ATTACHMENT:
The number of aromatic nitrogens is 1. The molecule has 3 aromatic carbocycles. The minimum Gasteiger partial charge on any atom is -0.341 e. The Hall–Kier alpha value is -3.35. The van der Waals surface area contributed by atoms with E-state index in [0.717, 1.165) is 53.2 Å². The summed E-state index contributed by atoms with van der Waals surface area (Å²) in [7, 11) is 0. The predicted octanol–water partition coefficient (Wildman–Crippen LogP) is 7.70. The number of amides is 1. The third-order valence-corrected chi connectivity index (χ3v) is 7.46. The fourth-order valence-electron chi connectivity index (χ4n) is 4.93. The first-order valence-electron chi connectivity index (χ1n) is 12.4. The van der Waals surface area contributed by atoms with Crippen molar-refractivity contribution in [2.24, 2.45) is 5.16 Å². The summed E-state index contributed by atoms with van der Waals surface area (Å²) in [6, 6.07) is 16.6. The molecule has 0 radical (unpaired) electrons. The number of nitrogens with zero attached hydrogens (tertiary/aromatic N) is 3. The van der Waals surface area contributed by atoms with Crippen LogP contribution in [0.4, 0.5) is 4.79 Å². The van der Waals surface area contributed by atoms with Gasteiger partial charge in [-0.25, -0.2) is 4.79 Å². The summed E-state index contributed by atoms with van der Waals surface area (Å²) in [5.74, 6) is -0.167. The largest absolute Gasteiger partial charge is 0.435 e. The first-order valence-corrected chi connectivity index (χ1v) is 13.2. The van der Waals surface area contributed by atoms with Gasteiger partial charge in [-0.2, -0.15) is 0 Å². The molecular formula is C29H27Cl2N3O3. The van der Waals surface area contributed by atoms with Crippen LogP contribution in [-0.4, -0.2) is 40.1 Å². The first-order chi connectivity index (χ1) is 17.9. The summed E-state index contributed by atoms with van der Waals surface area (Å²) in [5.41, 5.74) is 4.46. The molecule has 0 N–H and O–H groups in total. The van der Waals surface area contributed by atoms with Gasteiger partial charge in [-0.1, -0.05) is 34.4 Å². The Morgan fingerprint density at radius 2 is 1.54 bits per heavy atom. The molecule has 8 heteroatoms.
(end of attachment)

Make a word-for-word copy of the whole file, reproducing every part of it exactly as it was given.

The number of aromatic nitrogens is 1. The molecule has 3 aromatic carbocycles. The minimum Gasteiger partial charge on any atom is -0.341 e. The Hall–Kier alpha value is -3.35. The van der Waals surface area contributed by atoms with E-state index in [0.717, 1.165) is 53.2 Å². The summed E-state index contributed by atoms with van der Waals surface area (Å²) in [7, 11) is 0. The predicted octanol–water partition coefficient (Wildman–Crippen LogP) is 7.70. The number of amides is 1. The third-order valence-corrected chi connectivity index (χ3v) is 7.46. The fourth-order valence-electron chi connectivity index (χ4n) is 4.93. The first-order valence-electron chi connectivity index (χ1n) is 12.4. The van der Waals surface area contributed by atoms with Crippen molar-refractivity contribution in [2.24, 2.45) is 5.16 Å². The summed E-state index contributed by atoms with van der Waals surface area (Å²) in [6, 6.07) is 16.6. The molecule has 0 radical (unpaired) electrons. The number of nitrogens with zero attached hydrogens (tertiary/aromatic N) is 3. The van der Waals surface area contributed by atoms with Crippen LogP contribution in [0.4, 0.5) is 4.79 Å². The van der Waals surface area contributed by atoms with Gasteiger partial charge in [-0.25, -0.2) is 4.79 Å². The summed E-state index contributed by atoms with van der Waals surface area (Å²) in [5.74, 6) is -0.167. The largest absolute Gasteiger partial charge is 0.435 e. The first-order valence-corrected chi connectivity index (χ1v) is 13.2. The van der Waals surface area contributed by atoms with Gasteiger partial charge in [-0.2, -0.15) is 0 Å². The molecular formula is C29H27Cl2N3O3. The van der Waals surface area contributed by atoms with Crippen LogP contribution in [-0.4, -0.2) is 40.1 Å². The first-order chi connectivity index (χ1) is 17.9. The summed E-state index contributed by atoms with van der Waals surface area (Å²) in [5.41, 5.74) is 4.46. The molecule has 0 N–H and O–H groups in total. The van der Waals surface area contributed by atoms with Gasteiger partial charge in [-0.1, -0.05) is 34.4 Å². The Morgan fingerprint density at radius 2 is 1.54 bits per heavy atom. The molecule has 8 heteroatoms.